This is an historical novel set in England after World War II. The story focuses on a Polish couple who are separated at the beginning of the war. During the course of the war, they both endure many hardships and are finally reunited, however their ordeal impacts their future together. It is a powerful story of survival and redemption.
Salvage the Bones by Jesmyn Ward
Don't be deterred by the setting, a very small impoverished Southern town, or the main characters, an alcoholic father still grieving for his late wife after many years and his four dirt poor but resourceful children. By the time Hurricane Katrina makes landfall, this National Book Award winner becomes a powerful treatise on hope, spirit and, especially, love.
Rules of Civility by Amor Towles
This novel, set in Manhattan and Long Island in the 30's, will remind you of F.Scott Fitzgerald with its depiction of the very privileged and the working class aspiring to become part of that world. Katey Kontent is the wisecracking and nervy main character, and the reader will be rooting for her until the very end.
The Art of Fielding by Chad Harbach
Once the reader picks up The Art of Fielding, Chad Harbach’s novel about a phenomenally talented and dedicated college baseball player, it is impossible to put down. Harbach’s lyrical descriptions of a shortstop’s fielding will enthrall even those readers with no passion for the game, and his development of characters and their relationships stretches beyond the national pastime.
The Art of Hearing Heartbeats by Jan-Philipp Sendker
The most beautiful, pure love story I have read. The tale begins with the disappearance of a well known, New York attorney. When his wife and daughter find the only evidence of his whereabouts -- a love letter he addressed but never sent to a woman in Burma -- his daughter sets off to the village in Burma to find him. Once there she encounters Uba, a man who reveals to her the story of her father’s tragic childhood and the extraordinary love that sustained him and then pulled him back home again to Burma. Months after reading, I still feel softened having experienced this book.
Behind the Beautiful Forevers: Life, Death and Hope in a Mumbai Undercity by Katherine Boo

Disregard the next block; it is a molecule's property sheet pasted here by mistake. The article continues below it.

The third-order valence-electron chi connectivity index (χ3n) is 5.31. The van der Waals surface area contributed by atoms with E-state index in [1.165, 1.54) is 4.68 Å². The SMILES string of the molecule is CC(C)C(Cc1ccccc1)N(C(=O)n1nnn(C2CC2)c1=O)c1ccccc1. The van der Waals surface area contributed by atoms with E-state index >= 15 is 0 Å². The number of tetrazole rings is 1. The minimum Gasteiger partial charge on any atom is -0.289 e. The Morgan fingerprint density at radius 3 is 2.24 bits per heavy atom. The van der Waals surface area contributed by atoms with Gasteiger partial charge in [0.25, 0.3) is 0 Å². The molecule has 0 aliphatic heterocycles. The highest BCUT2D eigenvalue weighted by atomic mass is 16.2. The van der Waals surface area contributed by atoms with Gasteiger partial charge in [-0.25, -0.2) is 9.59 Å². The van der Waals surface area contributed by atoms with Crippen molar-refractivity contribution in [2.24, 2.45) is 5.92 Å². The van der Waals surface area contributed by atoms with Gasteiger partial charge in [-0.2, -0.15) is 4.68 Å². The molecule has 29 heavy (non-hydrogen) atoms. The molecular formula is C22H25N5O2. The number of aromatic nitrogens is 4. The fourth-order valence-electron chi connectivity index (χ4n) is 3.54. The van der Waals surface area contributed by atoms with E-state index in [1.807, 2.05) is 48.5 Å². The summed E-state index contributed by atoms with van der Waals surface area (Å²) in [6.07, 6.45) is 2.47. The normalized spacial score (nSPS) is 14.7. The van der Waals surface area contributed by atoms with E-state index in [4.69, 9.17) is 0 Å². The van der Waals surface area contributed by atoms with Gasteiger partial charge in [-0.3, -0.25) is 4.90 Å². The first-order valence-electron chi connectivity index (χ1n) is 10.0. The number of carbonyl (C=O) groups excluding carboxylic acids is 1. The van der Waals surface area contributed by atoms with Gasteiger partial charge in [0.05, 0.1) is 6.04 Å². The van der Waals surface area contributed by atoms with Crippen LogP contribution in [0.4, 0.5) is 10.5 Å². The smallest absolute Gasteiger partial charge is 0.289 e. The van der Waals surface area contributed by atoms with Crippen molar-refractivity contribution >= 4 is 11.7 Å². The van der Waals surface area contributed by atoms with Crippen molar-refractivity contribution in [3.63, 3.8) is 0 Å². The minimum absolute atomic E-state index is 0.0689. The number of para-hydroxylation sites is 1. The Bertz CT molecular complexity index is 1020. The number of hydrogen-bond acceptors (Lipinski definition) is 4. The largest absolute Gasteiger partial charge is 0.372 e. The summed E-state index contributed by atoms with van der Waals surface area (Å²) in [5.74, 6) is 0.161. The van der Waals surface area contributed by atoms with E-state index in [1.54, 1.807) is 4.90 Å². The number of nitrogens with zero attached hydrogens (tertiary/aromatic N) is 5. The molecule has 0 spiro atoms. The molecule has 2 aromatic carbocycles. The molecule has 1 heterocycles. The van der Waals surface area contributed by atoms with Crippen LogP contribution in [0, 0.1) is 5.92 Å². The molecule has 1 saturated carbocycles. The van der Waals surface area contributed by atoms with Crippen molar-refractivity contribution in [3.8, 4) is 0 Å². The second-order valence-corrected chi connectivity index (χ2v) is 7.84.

Life in Annawadi, a slum of 3000 people on the outskirts of Mumbai airport, is populated with colorful, resourceful characters who dumpster-dive and thieve to survive. Although bleak, the story is illuminating in its depiction of the pervasive corruption, feuds, and redemption of the residents. Ms. Boo has been credited with writing the best piece of reportage on India in at least a half century
The Housekeeper and the Professor , by Yoko Ogawa, is a lovely, small Japanese novel about a brilliant math professor who was involved in a car accident. As a result he now has an 80 mintue short term memory. The story is about the relationship that develops between the professor and his caring housekeeper and her son. Everyday she and her son must re-introduce themselves to him. A special bond develops between the boy and the professor through math and baseball. SP
What is Left the Daughter by Howard Norman
The story, written as a letter from father to daughter, flows gently and beautifully. This is a quiet book that touches deeply. A father, previously unknown to his daughter, reveals himself completely, honestly and desperately in the later years of his life through the story of his life. A lovely writer. KC
Love and Summer by William Trevor
A fine Irish love story set in the timeless countryside, you can rely on Trevor's unfailing skill to present the ambiguities of the human heart. For another wonderful Irish read, I recommend Claire Keegan's Walk the Blue Fields. MC
Still Alice by Lisa Genova, is a gripping novel about a who is in her early 50's and learns she has early-onset Alzheimer's. Alice a successful professor at Harvard who has led a very productive life and is suddenly faced with a diagnosis that is most dreaded. As the story unfolds, Alice discovers her disease and must deal with telling her family and her colleagues. I felt this novel was quite powerful and would recommend it for care givers who have to face living with a loved one who has this horrible illness. SP
Consequences by Penelope Lively is a story of three generations of women in England from 1935 to the present day. Lively creates characters you care about. KW
Beginner's Greek by James Collins A classic romantic novel, a la Jane Austen, beautifully written by an editor of Time Magazine, his first novel. JH
Botany of Desire by Michael Pollan. For gardeners and non-gardeners alike this book introduces five plants and their origins. Along with the importance of these species to mankind, after reading you will look at plants a bit differently. BF
Backing into Forward by Jules Feiffer A memoir fill with famous faces. Feiffer traces his beginnings as a struggling cartoonist in Greenwich Village to fame in Hollywood rubbing elbows with Dustin Hoffman, Jack Nicholson and Mike Nichols. JH
Let's Take the Long Way Home by Gail Caldwell
The friendship of Gail Caldwell and Caroline Knapp seemed destined to be. They were so similar and close, it is hard to know in advance that Gail loses her. Yet this is a tribute to friendship that stays with you and makes you long for a relationship like this one. A beautifully told story by a great writer. KC
The Help by Kathryn Stockett
Set in Jackson, Mississippi in the early 1960's is told through three female voices, two black and one white. As their story unfolds, you become caught up in the many injustices that were in the South during this time. The author portrays with great detail the roles that existed for blacks and whites in Mississippi during this period. The friendship that results between these three women leaves the reader satisfied and filled with hope. SP